Six years ago, a group of 17 people set out to tour Taiwan by motorcycle and scooter. Their average age was 81.
The trip was carefully coordinated by the Hondao Senior Citizens Welfare Foundation. A van followed the group so that riders could take breaks when tired and receive medical attention if necessary. The group became known as the Grandriders, senior citizens united by an adventurous dream, and their journey has just reached the United States with the release of the documentary, Go Grandriders, directed by Hua Tien-hau.
Over the years that have passed since the original trek across Taiwan, several of the Grandriders have died. Others were left unable to travel to the United States to promote the film. Still, ten of the remaining riders were able to appear at the AMC theater at the Santa Anita Mall in Arcadia for a screening of Go Grandriders and a Q/A session.
Before the screening, a man came up to me and introduced himself as Mac. In the documentary, he's called Grandpa Macun. He begins chatting with me through an interpreter. He tells me that he's 87, the average age of the Grandriders now. The oldest person in their group is 94, he adds. He rode down here from San Francisco. Mac is excited. His enthusiasm is contagious.
The Grandriders arrived in Arcadia on hulking motorcycles. They had traveled down here from the San Francisco Bay Area by bike. This time, though, the Grandriders didn't drive. Instead, they rode as passengers, the bikes helmed by members of the BMW Club of Northern California. They spent four days and three nights traversing California. Along the way, they stopped to visit nursing homes. The experience was profound.
"The intrinsic reward that we have all received from this experience cannot be put into words," says Edward Perry, the BMW Club's captain of the ride, during the press conference portion of the event. "I think that we haven't even had the chance yet to synthesize, to digest, everything that we have gone through emotionally."
The documentary itself is touching. The original Grandriders tour it depicts was not without its problems. The captain of the group experienced health issues related to an ulcer throughout the trip. As the documentary progresses, we get a glimpse of many other struggles that come with age, primarily physical limitations. We also get a look at the power of determination, what motivates people to reach a goal even when those around them doubt the sensibility of that goal.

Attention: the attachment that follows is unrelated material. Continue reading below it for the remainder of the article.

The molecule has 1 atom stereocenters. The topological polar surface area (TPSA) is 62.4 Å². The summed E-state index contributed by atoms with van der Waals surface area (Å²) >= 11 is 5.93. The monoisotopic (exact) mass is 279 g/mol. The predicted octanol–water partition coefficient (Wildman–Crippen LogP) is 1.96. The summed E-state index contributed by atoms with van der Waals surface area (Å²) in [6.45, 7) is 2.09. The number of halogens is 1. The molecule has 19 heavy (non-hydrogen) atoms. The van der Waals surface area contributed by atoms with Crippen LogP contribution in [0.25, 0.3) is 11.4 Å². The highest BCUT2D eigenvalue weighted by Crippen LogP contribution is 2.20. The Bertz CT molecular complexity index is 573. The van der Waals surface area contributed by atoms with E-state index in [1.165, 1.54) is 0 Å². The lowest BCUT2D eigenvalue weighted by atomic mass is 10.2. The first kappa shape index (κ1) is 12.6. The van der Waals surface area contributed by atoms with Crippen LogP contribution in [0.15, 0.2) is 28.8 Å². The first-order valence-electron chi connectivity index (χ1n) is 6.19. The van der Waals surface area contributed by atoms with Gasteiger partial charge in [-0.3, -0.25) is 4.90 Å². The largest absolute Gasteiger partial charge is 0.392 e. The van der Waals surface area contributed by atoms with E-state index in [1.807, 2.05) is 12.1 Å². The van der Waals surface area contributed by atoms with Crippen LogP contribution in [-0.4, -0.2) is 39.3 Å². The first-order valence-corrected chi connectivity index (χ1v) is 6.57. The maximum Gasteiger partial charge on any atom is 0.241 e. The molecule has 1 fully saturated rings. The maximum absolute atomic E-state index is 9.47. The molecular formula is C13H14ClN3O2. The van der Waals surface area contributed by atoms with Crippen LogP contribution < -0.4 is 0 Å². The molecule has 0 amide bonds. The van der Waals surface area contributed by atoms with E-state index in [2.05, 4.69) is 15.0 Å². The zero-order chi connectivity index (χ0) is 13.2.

After the Q&A, I met with the only woman to be part of the Grandriders. She explains that, in Chinese, her name is Chang Chen Ying-Mei, but she goes by Carol Chang in English. We were soon joined by her husband, who introduces himself as Daniel Chang, although he is referenced as Chang Hong-Dow in Go Grandriders press material.
Carol and Daniel are amongst the younger members of the group. They're in the their late 70s, and have been married for 51 years now. They have three children and 10 grandchildren. Daniel is a pastor. He'll ride a scooter to go to church and on his visits to help "those who are in need." Carol rides her scooter to go to church or to head out to the grocery store.
The original Grandriders trip was Carol and Daniel's second honeymoon. It was a new experience for them. Carol actually took the test to get her license shortly before the beginning of the trip. The adventure made a lasting impression. "You can see the whole scenery, not like in the car," says Carol of traveling cross-country by bike. More importantly, there was a real sense of accomplishment that was part of the experience. "In my age, I can still go around Taiwan and this idea is very exciting."
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Go Grandriders is currently playing at the AMC Atlantic Times Square in Monterey Park.
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